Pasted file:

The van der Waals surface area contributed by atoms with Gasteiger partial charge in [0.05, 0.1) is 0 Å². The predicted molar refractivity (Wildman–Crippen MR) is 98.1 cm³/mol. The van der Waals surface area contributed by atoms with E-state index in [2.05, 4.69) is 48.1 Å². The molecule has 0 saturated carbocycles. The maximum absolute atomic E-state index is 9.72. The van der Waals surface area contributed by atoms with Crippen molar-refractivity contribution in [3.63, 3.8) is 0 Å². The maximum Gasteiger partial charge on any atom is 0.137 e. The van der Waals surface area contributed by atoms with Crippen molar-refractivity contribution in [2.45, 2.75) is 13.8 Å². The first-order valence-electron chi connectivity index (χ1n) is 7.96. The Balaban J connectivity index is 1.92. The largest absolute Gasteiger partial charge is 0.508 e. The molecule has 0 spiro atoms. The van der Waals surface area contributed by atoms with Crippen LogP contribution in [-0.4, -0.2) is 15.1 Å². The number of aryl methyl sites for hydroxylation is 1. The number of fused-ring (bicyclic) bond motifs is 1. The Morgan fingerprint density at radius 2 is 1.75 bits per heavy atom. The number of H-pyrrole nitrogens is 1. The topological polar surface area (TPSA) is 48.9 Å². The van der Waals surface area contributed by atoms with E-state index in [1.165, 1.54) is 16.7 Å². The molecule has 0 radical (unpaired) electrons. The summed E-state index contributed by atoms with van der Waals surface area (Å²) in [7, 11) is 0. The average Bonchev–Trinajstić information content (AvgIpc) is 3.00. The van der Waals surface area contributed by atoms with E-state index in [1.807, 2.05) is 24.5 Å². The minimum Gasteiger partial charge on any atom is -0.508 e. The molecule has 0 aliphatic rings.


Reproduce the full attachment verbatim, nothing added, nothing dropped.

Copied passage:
The van der Waals surface area contributed by atoms with Gasteiger partial charge in [0.05, 0.1) is 0 Å². The predicted molar refractivity (Wildman–Crippen MR) is 98.1 cm³/mol. The van der Waals surface area contributed by atoms with E-state index in [2.05, 4.69) is 48.1 Å². The molecule has 0 saturated carbocycles. The maximum absolute atomic E-state index is 9.72. The van der Waals surface area contributed by atoms with Crippen molar-refractivity contribution in [3.63, 3.8) is 0 Å². The maximum Gasteiger partial charge on any atom is 0.137 e. The van der Waals surface area contributed by atoms with Crippen molar-refractivity contribution in [2.45, 2.75) is 13.8 Å². The first-order valence-electron chi connectivity index (χ1n) is 7.96. The Balaban J connectivity index is 1.92. The largest absolute Gasteiger partial charge is 0.508 e. The molecule has 0 spiro atoms. The van der Waals surface area contributed by atoms with Crippen LogP contribution in [-0.4, -0.2) is 15.1 Å². The number of aryl methyl sites for hydroxylation is 1. The number of fused-ring (bicyclic) bond motifs is 1. The Morgan fingerprint density at radius 2 is 1.75 bits per heavy atom. The number of H-pyrrole nitrogens is 1. The topological polar surface area (TPSA) is 48.9 Å². The van der Waals surface area contributed by atoms with E-state index in [1.165, 1.54) is 16.7 Å². The molecule has 0 radical (unpaired) electrons. The summed E-state index contributed by atoms with van der Waals surface area (Å²) in [7, 11) is 0. The average Bonchev–Trinajstić information content (AvgIpc) is 3.00. The van der Waals surface area contributed by atoms with E-state index in [1.807, 2.05) is 24.5 Å². The minimum Gasteiger partial charge on any atom is -0.508 e. The molecule has 0 aliphatic rings.